Criticism & Features

Year 2013: 30 Books

Carmela Ciuaru on Aleksandar Hemon’s ‘The Book of My Lives’

By Carmela Ciuaru

 In the weeks leading up to the March 13 announcement of the 2013 NBCC award winners, Critical Mass highlights the thirty finalists. Today, in the fifth of our 30 Books 2013 series, NBCC board member Carmela Ciuraru offers an appreciation of autobiography finalist 'The Book of My Lives' by Aleksandar Hemon (Farrar, Straus & Giroux).

How it is that the exceedingly gifted, fiercely intelligent Bosnian native Aleksandar Hemon (who has lived in Chicago since 1992) can describe  harrowing experiences of civil war, loss, and displacement, yet also manage to be so funny?

In his first book of nonfiction, “The Book of My Lives,” Hemon is a master at tonal shifts, moving seamlessly between moments of emotional devastation and dark humor. Each of these essays, with the exception of one, has been previously published, and all feature Hemon as the wry, virtuosic narrator of his own life.  

Throughout, he contemplates the painful before-and-after effects of being a refugee, and the fraught meaning of home: “Immigration is an ontological crisis because you are forced to negotiate the conditions of your selfhood under perpetually changing existential circumstances,” he writes. “The displaced person strives for narrative stability—here is my story!—by way of systemic nostalgia.”

In one of the most powerful pieces in the collection, “The Book of My Life,” Hemon recalls his beloved former literature professor, Nikola Koljevic, at the University of Sarajevo. Koljevic was incredibly well read, a man who could quote Shakespeare (in English) off the top of his head, and who taught the only writing course Hemon has ever taken. Yet when Koljevic aligns himself with the fascist, genocidal Serbian Democratic Party, Hemon's awe of his teacher turns to disbelief and then repulsion. He tries in vain to identify the moment that Koljevic became a sociopath. “I unread books and poems I used to like—from Emily Dickinson to Danilo Kis, from Frost to Tolstoy—unlearning the way in which he had taught me to read them, because I should have known, I should’ve paid attention,” he writes. In 1997, Koljevic committed suicide.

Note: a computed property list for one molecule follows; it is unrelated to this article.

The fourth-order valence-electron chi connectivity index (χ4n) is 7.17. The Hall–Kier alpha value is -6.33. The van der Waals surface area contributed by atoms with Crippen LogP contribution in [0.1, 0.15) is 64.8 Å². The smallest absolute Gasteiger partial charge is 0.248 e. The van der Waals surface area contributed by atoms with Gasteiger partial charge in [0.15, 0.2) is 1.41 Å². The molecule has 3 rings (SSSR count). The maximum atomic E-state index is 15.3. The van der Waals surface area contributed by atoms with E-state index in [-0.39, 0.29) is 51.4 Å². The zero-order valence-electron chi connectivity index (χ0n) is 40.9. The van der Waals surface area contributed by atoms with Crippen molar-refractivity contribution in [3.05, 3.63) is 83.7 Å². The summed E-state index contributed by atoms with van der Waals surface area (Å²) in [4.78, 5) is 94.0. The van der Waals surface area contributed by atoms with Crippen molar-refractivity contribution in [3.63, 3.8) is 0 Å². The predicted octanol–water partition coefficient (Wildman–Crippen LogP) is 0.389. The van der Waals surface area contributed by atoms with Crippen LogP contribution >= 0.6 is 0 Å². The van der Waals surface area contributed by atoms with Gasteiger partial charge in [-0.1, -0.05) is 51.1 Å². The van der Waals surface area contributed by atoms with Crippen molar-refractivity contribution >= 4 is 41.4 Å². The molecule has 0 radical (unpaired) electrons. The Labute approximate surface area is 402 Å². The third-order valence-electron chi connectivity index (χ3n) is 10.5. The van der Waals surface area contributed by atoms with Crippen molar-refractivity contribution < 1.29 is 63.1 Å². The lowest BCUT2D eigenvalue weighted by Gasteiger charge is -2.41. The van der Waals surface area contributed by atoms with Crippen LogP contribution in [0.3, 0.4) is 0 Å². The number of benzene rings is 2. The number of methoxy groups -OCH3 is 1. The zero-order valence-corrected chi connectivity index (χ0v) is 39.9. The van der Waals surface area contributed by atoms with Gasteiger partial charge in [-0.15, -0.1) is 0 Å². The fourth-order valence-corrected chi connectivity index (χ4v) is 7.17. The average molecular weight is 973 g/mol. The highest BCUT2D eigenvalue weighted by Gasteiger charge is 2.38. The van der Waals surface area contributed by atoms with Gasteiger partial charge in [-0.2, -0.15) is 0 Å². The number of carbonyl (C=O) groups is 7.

Elsewhere, Hemon describes his obsession with soccer (“Not playing soccer tormented me”); the Hemon family borscht; his passion for chess-playing; the ending of his first marriage; and his devotion to his adopted hometown, featuring an “incomplete, random” list of reasons why he will never leave the city where he fell in love with his second wife, Teri. His list of Chicago's twenty virtues includes: “The green-gray color of the barely foaming lake when the winds are northwesterly and the sky is chilly.” “The summer days, long and humid, when the streets seem waxed with sweat; when the air is thick and warm as honey-sweetened tea.” And: “If Chicago was good enough for Studs Terkel to spend a lifetime in it, it is good enough for me.”

The book’s final piece, “The Aquarium,” which appeared originally in The New Yorker, is a stand-alone masterpiece. It is heartbreaking that Hemon was ever given such horrific material to work with, but in 2010, during a routine medical check, his nine-month-old daughter, Isabel, was discovered to have an extremely rare form of cancer. (“But you look good, and that’s the most important thing!” is one among many of the moronic remarks from so-called well-wishers that Hemon and his wife had to endure.) Isabel died a few months after her diagnosis. Her older sister, Ella, creates a imaginary brother called Mingus, through which she processes her unbearable grief, and for whom she invents an elaborate and ongoing plotline.

As in his works of fiction, Hemon resists a familiar narrative arc of suffering and redemption. “We learned no lessons worth learning; we acquired no experience that could benefit anybody,” he writes. “Isabel’s indelible absence is now an organ in our bodies whole sole function is a continuous secretion of sorrow.” It is hard to think of another contemporary writer who has tackled mourning with such startling candor and precision. 

“The Book of My Lives” is dedicated to Isabel, “forever breathing on my chest.”


Benjamin Percy reviews “The Book of My Lives” for NPR.

Hemon interview, The New York Times.


Carmela Ciuraru, an NBCC board member, is the author of Nom de Plume: A (Secret) History of Pseudonyms (HarperCollins). She is the recipient of a fellowship from the New York Foundation for the Arts (NYFA), and she has written for the New York Times, the Wall Street Journal, the San Francisco Chronicle, the Boston Globe, and other publications. Her next book is forthcoming from HarperCollins in 2016.